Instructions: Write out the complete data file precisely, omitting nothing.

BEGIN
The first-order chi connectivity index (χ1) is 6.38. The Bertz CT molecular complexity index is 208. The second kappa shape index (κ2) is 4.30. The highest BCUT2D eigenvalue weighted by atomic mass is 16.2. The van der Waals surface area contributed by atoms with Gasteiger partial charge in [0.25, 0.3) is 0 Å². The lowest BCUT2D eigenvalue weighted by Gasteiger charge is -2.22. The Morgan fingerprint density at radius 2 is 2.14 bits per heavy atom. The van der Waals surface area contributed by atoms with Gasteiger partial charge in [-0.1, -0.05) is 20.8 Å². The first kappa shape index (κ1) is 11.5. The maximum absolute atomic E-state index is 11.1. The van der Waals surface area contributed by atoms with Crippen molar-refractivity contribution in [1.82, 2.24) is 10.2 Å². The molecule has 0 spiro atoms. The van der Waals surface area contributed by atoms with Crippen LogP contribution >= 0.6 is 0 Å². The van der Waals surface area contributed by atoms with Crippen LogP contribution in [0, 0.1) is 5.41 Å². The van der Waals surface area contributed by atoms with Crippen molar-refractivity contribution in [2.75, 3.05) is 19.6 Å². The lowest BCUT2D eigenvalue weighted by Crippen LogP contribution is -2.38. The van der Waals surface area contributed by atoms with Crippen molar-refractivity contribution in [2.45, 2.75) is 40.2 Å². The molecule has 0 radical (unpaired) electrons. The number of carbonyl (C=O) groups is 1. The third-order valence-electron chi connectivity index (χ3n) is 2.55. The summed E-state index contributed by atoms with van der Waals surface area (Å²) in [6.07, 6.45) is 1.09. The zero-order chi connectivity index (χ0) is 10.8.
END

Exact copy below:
The first-order chi connectivity index (χ1) is 6.38. The Bertz CT molecular complexity index is 208. The second kappa shape index (κ2) is 4.30. The highest BCUT2D eigenvalue weighted by atomic mass is 16.2. The van der Waals surface area contributed by atoms with Gasteiger partial charge in [0.25, 0.3) is 0 Å². The lowest BCUT2D eigenvalue weighted by Gasteiger charge is -2.22. The Morgan fingerprint density at radius 2 is 2.14 bits per heavy atom. The van der Waals surface area contributed by atoms with Gasteiger partial charge in [-0.1, -0.05) is 20.8 Å². The first kappa shape index (κ1) is 11.5. The maximum absolute atomic E-state index is 11.1. The van der Waals surface area contributed by atoms with Crippen molar-refractivity contribution in [1.82, 2.24) is 10.2 Å². The molecule has 0 spiro atoms. The van der Waals surface area contributed by atoms with Crippen LogP contribution >= 0.6 is 0 Å². The van der Waals surface area contributed by atoms with Crippen LogP contribution in [0, 0.1) is 5.41 Å². The van der Waals surface area contributed by atoms with Crippen molar-refractivity contribution in [2.75, 3.05) is 19.6 Å². The lowest BCUT2D eigenvalue weighted by Crippen LogP contribution is -2.38. The van der Waals surface area contributed by atoms with Crippen molar-refractivity contribution in [2.45, 2.75) is 40.2 Å². The molecule has 0 radical (unpaired) electrons. The number of carbonyl (C=O) groups is 1. The third-order valence-electron chi connectivity index (χ3n) is 2.55. The summed E-state index contributed by atoms with van der Waals surface area (Å²) in [6.07, 6.45) is 1.09. The zero-order chi connectivity index (χ0) is 10.8.